Research idea - dictionaries

Garson O'Toole adsgarsonotoole at GMAIL.COM
Wed Aug 1 14:29:50 UTC 2012

Some of Samuel Johnson's definitions in "A Dictionary of the English
Language" (1755) humorously illustrate the tension between describing
and prescribing. The definition of patron is fun.

Patron: One who countenances, supports or protects. Commonly a wretch
who supports with insolence, and is paid with flattery.

Oats: A grain, which in England is generally given to horses, but in
Scotland appears to support the people.

Distiller: One who makes and sells pernicious and inflammatory spirits.

Lexicographer: A writer of dictionaries; a harmless drudge that busies
himself in tracing the original, and detailing the signification of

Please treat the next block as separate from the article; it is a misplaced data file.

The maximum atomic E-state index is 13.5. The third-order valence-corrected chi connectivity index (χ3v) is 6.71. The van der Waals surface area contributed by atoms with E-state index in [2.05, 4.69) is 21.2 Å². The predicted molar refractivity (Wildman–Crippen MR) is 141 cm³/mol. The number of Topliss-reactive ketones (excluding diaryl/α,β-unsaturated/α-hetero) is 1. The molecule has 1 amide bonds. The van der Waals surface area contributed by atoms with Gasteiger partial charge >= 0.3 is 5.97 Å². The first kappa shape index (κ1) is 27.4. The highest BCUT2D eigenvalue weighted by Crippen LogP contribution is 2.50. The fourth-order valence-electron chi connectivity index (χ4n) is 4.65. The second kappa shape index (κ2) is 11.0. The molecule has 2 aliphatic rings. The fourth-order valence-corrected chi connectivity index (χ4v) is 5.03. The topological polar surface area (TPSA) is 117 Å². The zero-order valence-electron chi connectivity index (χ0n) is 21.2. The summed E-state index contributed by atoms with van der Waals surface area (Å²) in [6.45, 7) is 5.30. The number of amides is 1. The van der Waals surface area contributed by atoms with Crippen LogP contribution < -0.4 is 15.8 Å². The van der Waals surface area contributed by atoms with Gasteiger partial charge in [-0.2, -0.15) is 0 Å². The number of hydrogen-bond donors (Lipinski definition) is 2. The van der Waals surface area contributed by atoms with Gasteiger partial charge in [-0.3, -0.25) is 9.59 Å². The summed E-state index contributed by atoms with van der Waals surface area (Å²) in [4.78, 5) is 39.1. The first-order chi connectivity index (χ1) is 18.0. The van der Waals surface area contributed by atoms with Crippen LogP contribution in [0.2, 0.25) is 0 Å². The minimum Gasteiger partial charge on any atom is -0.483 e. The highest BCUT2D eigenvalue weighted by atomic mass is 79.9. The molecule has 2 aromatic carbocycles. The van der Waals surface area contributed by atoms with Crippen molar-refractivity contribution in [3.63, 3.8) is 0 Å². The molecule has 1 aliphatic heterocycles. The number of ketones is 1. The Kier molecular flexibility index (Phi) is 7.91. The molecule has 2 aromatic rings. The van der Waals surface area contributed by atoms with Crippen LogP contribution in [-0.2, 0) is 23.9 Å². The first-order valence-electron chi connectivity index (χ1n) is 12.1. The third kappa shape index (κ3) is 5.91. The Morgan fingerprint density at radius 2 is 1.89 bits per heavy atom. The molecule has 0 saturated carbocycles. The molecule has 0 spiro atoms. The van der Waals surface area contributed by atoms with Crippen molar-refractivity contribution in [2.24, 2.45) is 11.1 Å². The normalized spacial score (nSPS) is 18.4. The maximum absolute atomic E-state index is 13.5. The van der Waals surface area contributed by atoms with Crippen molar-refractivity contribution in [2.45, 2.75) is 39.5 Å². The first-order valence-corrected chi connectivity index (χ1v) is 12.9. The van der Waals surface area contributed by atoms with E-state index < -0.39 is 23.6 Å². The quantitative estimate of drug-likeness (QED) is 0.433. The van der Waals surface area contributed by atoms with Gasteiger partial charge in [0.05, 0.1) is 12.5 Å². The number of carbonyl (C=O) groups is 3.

Politician: 1. One versed in the arts of government; one skilled in
politicks. 2. A man of artifice; one of deep contrivance.

These items are abbreviated and taken from a secondary source (on the web).

Perhaps one could search GB and JSTOR for pieces of these definitions.
Matches might reveal critical essays on the topic of


On Wed, Aug 1, 2012 at 9:45 AM, W Brewer <brewerwa at> wrote:
> ---------------------- Information from the mail header -----------------------
> Sender:       American Dialect Society <ADS-L at LISTSERV.UGA.EDU>
> Poster:       W Brewer <brewerwa at GMAIL.COM>
> Subject:      Re: Research idea - dictionaries
> -------------------------------------------------------------------------------
> Arnold Zwicky wrote/requoted: <<<Do you know of any good critical studies
> of dictionaries? Dictionaries as prescribing/ascribing vs. describing?>>>
> WB: Understandably vague. Somewhere I have stuff on the Webster's Third
> controversy, when descriptivism hit a brick wall in 1961. So much for the
> Grande Vulgarisation of linguistic science. (Wikipedia s.v. Webster's
> Dictionary looks like a good survey.)
> ------------------------------------------------------------
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